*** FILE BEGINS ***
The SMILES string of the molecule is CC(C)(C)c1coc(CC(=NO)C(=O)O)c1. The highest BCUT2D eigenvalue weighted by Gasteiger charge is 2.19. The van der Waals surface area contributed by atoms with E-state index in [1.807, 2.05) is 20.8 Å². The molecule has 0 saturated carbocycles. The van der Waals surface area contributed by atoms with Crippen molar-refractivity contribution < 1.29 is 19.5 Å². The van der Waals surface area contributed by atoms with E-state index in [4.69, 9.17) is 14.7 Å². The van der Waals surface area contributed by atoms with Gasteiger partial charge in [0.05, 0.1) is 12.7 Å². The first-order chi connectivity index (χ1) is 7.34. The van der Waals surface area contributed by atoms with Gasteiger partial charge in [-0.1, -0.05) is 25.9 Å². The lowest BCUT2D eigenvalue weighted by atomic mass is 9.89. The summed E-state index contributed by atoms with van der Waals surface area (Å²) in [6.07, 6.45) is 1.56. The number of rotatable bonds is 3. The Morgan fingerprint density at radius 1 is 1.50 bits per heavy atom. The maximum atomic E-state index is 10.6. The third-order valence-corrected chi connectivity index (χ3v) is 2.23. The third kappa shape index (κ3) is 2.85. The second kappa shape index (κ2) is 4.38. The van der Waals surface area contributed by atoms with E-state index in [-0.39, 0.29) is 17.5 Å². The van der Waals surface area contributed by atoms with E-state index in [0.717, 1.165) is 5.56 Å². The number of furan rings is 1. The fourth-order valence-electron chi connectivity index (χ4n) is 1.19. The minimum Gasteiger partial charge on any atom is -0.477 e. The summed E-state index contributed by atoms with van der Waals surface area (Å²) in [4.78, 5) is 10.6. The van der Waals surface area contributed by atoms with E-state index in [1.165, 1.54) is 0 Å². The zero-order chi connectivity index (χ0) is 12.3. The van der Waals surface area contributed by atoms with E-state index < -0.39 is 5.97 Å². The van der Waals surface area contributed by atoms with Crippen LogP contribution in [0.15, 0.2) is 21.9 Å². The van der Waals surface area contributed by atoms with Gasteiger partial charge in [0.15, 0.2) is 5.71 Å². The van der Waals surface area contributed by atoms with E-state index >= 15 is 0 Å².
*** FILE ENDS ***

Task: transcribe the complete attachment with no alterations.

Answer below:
The SMILES string of the molecule is CC(C)(C)c1coc(CC(=NO)C(=O)O)c1. The highest BCUT2D eigenvalue weighted by Gasteiger charge is 2.19. The van der Waals surface area contributed by atoms with E-state index in [1.807, 2.05) is 20.8 Å². The molecule has 0 saturated carbocycles. The van der Waals surface area contributed by atoms with Crippen molar-refractivity contribution < 1.29 is 19.5 Å². The van der Waals surface area contributed by atoms with E-state index in [4.69, 9.17) is 14.7 Å². The van der Waals surface area contributed by atoms with Gasteiger partial charge in [0.05, 0.1) is 12.7 Å². The first-order chi connectivity index (χ1) is 7.34. The van der Waals surface area contributed by atoms with Gasteiger partial charge in [-0.1, -0.05) is 25.9 Å². The lowest BCUT2D eigenvalue weighted by atomic mass is 9.89. The summed E-state index contributed by atoms with van der Waals surface area (Å²) in [6.07, 6.45) is 1.56. The number of rotatable bonds is 3. The Morgan fingerprint density at radius 1 is 1.50 bits per heavy atom. The maximum atomic E-state index is 10.6. The third-order valence-corrected chi connectivity index (χ3v) is 2.23. The third kappa shape index (κ3) is 2.85. The second kappa shape index (κ2) is 4.38. The van der Waals surface area contributed by atoms with E-state index in [-0.39, 0.29) is 17.5 Å². The van der Waals surface area contributed by atoms with E-state index in [0.717, 1.165) is 5.56 Å². The number of furan rings is 1. The fourth-order valence-electron chi connectivity index (χ4n) is 1.19. The minimum Gasteiger partial charge on any atom is -0.477 e. The summed E-state index contributed by atoms with van der Waals surface area (Å²) in [4.78, 5) is 10.6. The van der Waals surface area contributed by atoms with E-state index in [1.165, 1.54) is 0 Å². The zero-order chi connectivity index (χ0) is 12.3. The van der Waals surface area contributed by atoms with E-state index < -0.39 is 5.97 Å². The van der Waals surface area contributed by atoms with Crippen LogP contribution in [0.15, 0.2) is 21.9 Å². The van der Waals surface area contributed by atoms with Gasteiger partial charge in [0.15, 0.2) is 5.71 Å². The van der Waals surface area contributed by atoms with E-state index >= 15 is 0 Å².